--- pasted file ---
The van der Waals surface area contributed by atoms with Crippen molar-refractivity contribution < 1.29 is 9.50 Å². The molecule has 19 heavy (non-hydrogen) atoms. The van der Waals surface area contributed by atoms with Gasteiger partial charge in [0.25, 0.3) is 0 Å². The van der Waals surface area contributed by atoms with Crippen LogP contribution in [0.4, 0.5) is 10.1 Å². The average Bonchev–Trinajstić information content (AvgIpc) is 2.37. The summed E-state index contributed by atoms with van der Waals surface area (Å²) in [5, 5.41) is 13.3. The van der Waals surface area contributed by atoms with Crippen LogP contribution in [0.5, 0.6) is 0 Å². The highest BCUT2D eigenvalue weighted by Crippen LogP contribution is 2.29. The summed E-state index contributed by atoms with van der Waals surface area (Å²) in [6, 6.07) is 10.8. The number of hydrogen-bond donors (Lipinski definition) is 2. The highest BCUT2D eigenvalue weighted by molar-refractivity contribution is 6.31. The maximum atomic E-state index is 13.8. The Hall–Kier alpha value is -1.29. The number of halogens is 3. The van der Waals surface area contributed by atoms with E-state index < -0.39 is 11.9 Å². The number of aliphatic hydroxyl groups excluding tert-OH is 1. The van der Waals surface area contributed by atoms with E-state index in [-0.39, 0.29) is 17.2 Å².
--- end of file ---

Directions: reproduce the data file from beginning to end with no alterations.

The van der Waals surface area contributed by atoms with Crippen molar-refractivity contribution < 1.29 is 9.50 Å². The molecule has 19 heavy (non-hydrogen) atoms. The van der Waals surface area contributed by atoms with Gasteiger partial charge in [0.25, 0.3) is 0 Å². The van der Waals surface area contributed by atoms with Crippen LogP contribution in [0.4, 0.5) is 10.1 Å². The average Bonchev–Trinajstić information content (AvgIpc) is 2.37. The summed E-state index contributed by atoms with van der Waals surface area (Å²) in [5, 5.41) is 13.3. The van der Waals surface area contributed by atoms with Crippen LogP contribution in [0.5, 0.6) is 0 Å². The highest BCUT2D eigenvalue weighted by Crippen LogP contribution is 2.29. The summed E-state index contributed by atoms with van der Waals surface area (Å²) in [6, 6.07) is 10.8. The number of hydrogen-bond donors (Lipinski definition) is 2. The highest BCUT2D eigenvalue weighted by molar-refractivity contribution is 6.31. The maximum atomic E-state index is 13.8. The Hall–Kier alpha value is -1.29. The number of halogens is 3. The van der Waals surface area contributed by atoms with E-state index < -0.39 is 11.9 Å². The number of aliphatic hydroxyl groups excluding tert-OH is 1. The van der Waals surface area contributed by atoms with E-state index in [-0.39, 0.29) is 17.2 Å².